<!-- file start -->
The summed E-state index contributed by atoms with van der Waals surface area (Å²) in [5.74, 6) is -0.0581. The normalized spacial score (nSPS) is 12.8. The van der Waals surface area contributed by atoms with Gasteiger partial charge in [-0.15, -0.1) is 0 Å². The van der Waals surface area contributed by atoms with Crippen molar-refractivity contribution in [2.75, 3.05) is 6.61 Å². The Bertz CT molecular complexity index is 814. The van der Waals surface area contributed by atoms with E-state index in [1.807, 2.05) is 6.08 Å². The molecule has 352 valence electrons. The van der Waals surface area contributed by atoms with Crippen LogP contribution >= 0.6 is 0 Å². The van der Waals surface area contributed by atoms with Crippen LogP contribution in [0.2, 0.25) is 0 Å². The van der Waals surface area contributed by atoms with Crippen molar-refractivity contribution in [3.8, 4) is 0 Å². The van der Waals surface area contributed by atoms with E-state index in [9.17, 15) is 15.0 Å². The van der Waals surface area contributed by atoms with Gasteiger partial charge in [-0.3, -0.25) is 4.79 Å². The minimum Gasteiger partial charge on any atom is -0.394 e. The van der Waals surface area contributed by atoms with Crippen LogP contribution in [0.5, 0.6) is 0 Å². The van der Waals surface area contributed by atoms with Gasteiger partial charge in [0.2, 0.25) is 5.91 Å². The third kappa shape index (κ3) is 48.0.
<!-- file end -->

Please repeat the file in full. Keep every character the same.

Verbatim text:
The summed E-state index contributed by atoms with van der Waals surface area (Å²) in [5.74, 6) is -0.0581. The normalized spacial score (nSPS) is 12.8. The van der Waals surface area contributed by atoms with Gasteiger partial charge in [-0.15, -0.1) is 0 Å². The van der Waals surface area contributed by atoms with Crippen molar-refractivity contribution in [2.75, 3.05) is 6.61 Å². The Bertz CT molecular complexity index is 814. The van der Waals surface area contributed by atoms with E-state index in [1.807, 2.05) is 6.08 Å². The molecule has 352 valence electrons. The van der Waals surface area contributed by atoms with Crippen LogP contribution >= 0.6 is 0 Å². The van der Waals surface area contributed by atoms with Crippen LogP contribution in [0.2, 0.25) is 0 Å². The van der Waals surface area contributed by atoms with Crippen molar-refractivity contribution in [3.8, 4) is 0 Å². The van der Waals surface area contributed by atoms with E-state index in [9.17, 15) is 15.0 Å². The van der Waals surface area contributed by atoms with Gasteiger partial charge in [-0.3, -0.25) is 4.79 Å². The minimum Gasteiger partial charge on any atom is -0.394 e. The van der Waals surface area contributed by atoms with Crippen LogP contribution in [0.5, 0.6) is 0 Å². The van der Waals surface area contributed by atoms with Gasteiger partial charge in [0.2, 0.25) is 5.91 Å². The third kappa shape index (κ3) is 48.0.